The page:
Is the SUV Replacing the Supercar, Too?

I recently watched this video of something called the Karlmann King, which is a giant SUV that’s going to cost zillions of dollars. The video shows the Karlmann King driving around Dubai, shuffling beautiful people down the road as they own the world in their cool SUV.

And, I admit, to an SUV enthusiast, the Karlmann King is kind of a cool SUV. It’s got a nice look, it seems very capable and it appears to be a place you could survive nuclear war. Car enthusiasts will call it ugly and overkill, but the target market will like it, and that’s the only thing that really matters. The Karlmann King is aspirational.

And, indeed, it isn’t the only aspirational new SUV coming from a startup automaker. Several years ago, a company called Dartz came out with an SUV prototype that cost over $1 million and features interior diamonds and similar ultra-tough styling. There’s also the Marauder, an SUV made by a company called Paramount, which was famously featured on Top Gear running over stuff. And it doesn’t stop there: There’s the Rezvani Tank, the Knight XV and all sorts of other ultra SUVs popping up, possibly as one-off models, possibly as actual production vehicles.

This, in itself, is kind of interesting — but, to me, the more interesting thing is this: it used to be supercars. Throughout the 1980s and 1990s, we had all sorts of "startup" brands trying to make it big in the world by creating a supercar — and anyone who lived through the 1990s can name a few (or more). Isdera, Gumpert, Vector, Saleen, Cizeta, Noble … the list goes on and on. Except, it has kind of stopped: The days of these ultra-limited supercars seem to be over, and instead the new "startup" brands seem to be focusing on SUVs.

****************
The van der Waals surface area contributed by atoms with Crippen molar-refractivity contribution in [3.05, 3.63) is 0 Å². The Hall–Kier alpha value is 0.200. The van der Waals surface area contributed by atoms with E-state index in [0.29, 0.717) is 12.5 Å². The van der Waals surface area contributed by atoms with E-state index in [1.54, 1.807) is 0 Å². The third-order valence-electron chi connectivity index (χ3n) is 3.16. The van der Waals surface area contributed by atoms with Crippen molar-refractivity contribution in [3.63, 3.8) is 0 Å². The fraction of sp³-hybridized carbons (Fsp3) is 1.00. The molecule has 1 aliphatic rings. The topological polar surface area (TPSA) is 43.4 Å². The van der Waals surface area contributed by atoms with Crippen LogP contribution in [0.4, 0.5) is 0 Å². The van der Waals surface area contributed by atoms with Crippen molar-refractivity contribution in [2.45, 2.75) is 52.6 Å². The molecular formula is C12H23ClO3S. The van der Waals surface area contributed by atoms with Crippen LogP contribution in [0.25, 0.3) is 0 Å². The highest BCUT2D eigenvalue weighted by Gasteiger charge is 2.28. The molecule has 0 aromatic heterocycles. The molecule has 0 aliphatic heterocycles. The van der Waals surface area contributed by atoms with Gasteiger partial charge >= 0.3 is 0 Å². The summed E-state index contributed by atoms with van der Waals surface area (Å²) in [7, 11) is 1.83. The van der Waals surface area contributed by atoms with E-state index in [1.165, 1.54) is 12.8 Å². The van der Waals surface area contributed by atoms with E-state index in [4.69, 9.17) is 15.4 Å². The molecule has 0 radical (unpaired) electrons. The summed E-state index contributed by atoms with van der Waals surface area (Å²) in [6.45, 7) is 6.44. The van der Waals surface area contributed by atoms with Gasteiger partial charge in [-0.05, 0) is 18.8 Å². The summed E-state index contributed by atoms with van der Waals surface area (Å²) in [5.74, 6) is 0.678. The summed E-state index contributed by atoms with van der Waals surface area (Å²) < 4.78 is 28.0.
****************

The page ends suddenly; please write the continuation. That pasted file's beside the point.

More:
Which, of course, got me thinking: is this yet another sign of the times? Are we going to be in a situation soon where high-end brands focus more on SUVs than sports cars? If the startups are doing it, they clearly see a market — and will the supercar brands follow? Is the Urus a preview of a Lamborghini that will someday abandon the car market altogether?

It’s hard to know, of course — and right now it seems impossible. But I find it interesting that all these small-time ultra-high-end brands that once did supercars are moving on to SUVs — surely more proof that the SUV is the vehicle of choice for the future.

Doug DeMuro is an automotive journalist who has written for many online and magazine publications. He once owned a Nissan Cube and a Ferrari 360 Modena. At the same time.

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